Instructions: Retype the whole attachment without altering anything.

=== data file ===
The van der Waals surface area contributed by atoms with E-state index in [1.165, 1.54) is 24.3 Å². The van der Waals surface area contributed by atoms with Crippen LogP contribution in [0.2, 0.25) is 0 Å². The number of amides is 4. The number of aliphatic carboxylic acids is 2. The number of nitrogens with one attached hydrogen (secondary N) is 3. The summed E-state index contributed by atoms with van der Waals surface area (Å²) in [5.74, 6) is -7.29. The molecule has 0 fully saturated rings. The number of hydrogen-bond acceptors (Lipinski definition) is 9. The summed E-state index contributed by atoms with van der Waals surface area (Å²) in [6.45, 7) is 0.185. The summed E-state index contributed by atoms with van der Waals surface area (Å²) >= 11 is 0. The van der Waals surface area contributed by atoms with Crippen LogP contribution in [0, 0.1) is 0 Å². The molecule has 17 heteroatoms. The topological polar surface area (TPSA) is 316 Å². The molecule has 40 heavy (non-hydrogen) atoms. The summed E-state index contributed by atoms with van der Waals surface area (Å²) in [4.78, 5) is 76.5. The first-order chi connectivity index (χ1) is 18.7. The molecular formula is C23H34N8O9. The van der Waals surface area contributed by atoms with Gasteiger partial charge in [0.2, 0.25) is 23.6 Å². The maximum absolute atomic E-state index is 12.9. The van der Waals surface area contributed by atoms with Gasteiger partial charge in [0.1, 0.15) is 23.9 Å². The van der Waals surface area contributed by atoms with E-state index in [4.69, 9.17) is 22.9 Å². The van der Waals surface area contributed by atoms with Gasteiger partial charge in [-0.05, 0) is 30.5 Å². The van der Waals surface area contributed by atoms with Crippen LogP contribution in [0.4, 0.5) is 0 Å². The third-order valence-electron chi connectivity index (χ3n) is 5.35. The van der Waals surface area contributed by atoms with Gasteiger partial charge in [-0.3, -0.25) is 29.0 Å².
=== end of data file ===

The van der Waals surface area contributed by atoms with E-state index in [1.165, 1.54) is 24.3 Å². The van der Waals surface area contributed by atoms with Crippen LogP contribution in [0.2, 0.25) is 0 Å². The number of amides is 4. The number of aliphatic carboxylic acids is 2. The number of nitrogens with one attached hydrogen (secondary N) is 3. The summed E-state index contributed by atoms with van der Waals surface area (Å²) in [5.74, 6) is -7.29. The molecule has 0 fully saturated rings. The number of hydrogen-bond acceptors (Lipinski definition) is 9. The summed E-state index contributed by atoms with van der Waals surface area (Å²) in [6.45, 7) is 0.185. The summed E-state index contributed by atoms with van der Waals surface area (Å²) >= 11 is 0. The van der Waals surface area contributed by atoms with Crippen LogP contribution in [0, 0.1) is 0 Å². The molecule has 17 heteroatoms. The topological polar surface area (TPSA) is 316 Å². The molecule has 40 heavy (non-hydrogen) atoms. The summed E-state index contributed by atoms with van der Waals surface area (Å²) in [4.78, 5) is 76.5. The first-order chi connectivity index (χ1) is 18.7. The molecular formula is C23H34N8O9. The van der Waals surface area contributed by atoms with Gasteiger partial charge in [0.2, 0.25) is 23.6 Å². The maximum absolute atomic E-state index is 12.9. The van der Waals surface area contributed by atoms with Gasteiger partial charge in [0.1, 0.15) is 23.9 Å². The van der Waals surface area contributed by atoms with E-state index in [4.69, 9.17) is 22.9 Å². The van der Waals surface area contributed by atoms with Gasteiger partial charge in [-0.05, 0) is 30.5 Å². The van der Waals surface area contributed by atoms with Crippen LogP contribution in [0.4, 0.5) is 0 Å². The third-order valence-electron chi connectivity index (χ3n) is 5.35. The van der Waals surface area contributed by atoms with Gasteiger partial charge in [-0.3, -0.25) is 29.0 Å².